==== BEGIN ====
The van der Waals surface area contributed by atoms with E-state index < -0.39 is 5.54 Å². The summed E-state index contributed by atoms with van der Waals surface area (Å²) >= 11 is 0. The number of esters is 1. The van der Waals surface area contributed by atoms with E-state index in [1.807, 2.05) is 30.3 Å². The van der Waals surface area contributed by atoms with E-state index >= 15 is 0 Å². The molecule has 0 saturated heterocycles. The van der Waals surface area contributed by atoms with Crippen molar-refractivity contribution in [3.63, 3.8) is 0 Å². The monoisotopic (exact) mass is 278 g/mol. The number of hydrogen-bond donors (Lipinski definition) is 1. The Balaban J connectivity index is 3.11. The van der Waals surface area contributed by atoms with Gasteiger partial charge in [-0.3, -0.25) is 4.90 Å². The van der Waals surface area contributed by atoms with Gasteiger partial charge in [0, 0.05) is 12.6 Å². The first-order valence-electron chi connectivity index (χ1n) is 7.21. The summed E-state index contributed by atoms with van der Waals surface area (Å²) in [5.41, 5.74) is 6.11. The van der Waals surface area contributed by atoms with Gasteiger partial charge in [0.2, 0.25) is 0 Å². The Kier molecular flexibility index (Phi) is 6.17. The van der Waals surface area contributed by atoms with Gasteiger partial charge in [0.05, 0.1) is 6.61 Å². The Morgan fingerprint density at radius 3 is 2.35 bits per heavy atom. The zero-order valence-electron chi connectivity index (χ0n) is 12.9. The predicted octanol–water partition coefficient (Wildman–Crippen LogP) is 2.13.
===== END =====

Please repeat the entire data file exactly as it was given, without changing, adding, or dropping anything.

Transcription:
The van der Waals surface area contributed by atoms with E-state index < -0.39 is 5.54 Å². The summed E-state index contributed by atoms with van der Waals surface area (Å²) >= 11 is 0. The number of esters is 1. The van der Waals surface area contributed by atoms with E-state index in [1.807, 2.05) is 30.3 Å². The van der Waals surface area contributed by atoms with E-state index >= 15 is 0 Å². The molecule has 0 saturated heterocycles. The van der Waals surface area contributed by atoms with Crippen molar-refractivity contribution in [3.63, 3.8) is 0 Å². The monoisotopic (exact) mass is 278 g/mol. The number of hydrogen-bond donors (Lipinski definition) is 1. The Balaban J connectivity index is 3.11. The van der Waals surface area contributed by atoms with Gasteiger partial charge in [-0.3, -0.25) is 4.90 Å². The van der Waals surface area contributed by atoms with Gasteiger partial charge in [0, 0.05) is 12.6 Å². The first-order valence-electron chi connectivity index (χ1n) is 7.21. The summed E-state index contributed by atoms with van der Waals surface area (Å²) in [5.41, 5.74) is 6.11. The van der Waals surface area contributed by atoms with Gasteiger partial charge in [0.2, 0.25) is 0 Å². The Kier molecular flexibility index (Phi) is 6.17. The van der Waals surface area contributed by atoms with Gasteiger partial charge in [0.05, 0.1) is 6.61 Å². The Morgan fingerprint density at radius 3 is 2.35 bits per heavy atom. The zero-order valence-electron chi connectivity index (χ0n) is 12.9. The predicted octanol–water partition coefficient (Wildman–Crippen LogP) is 2.13.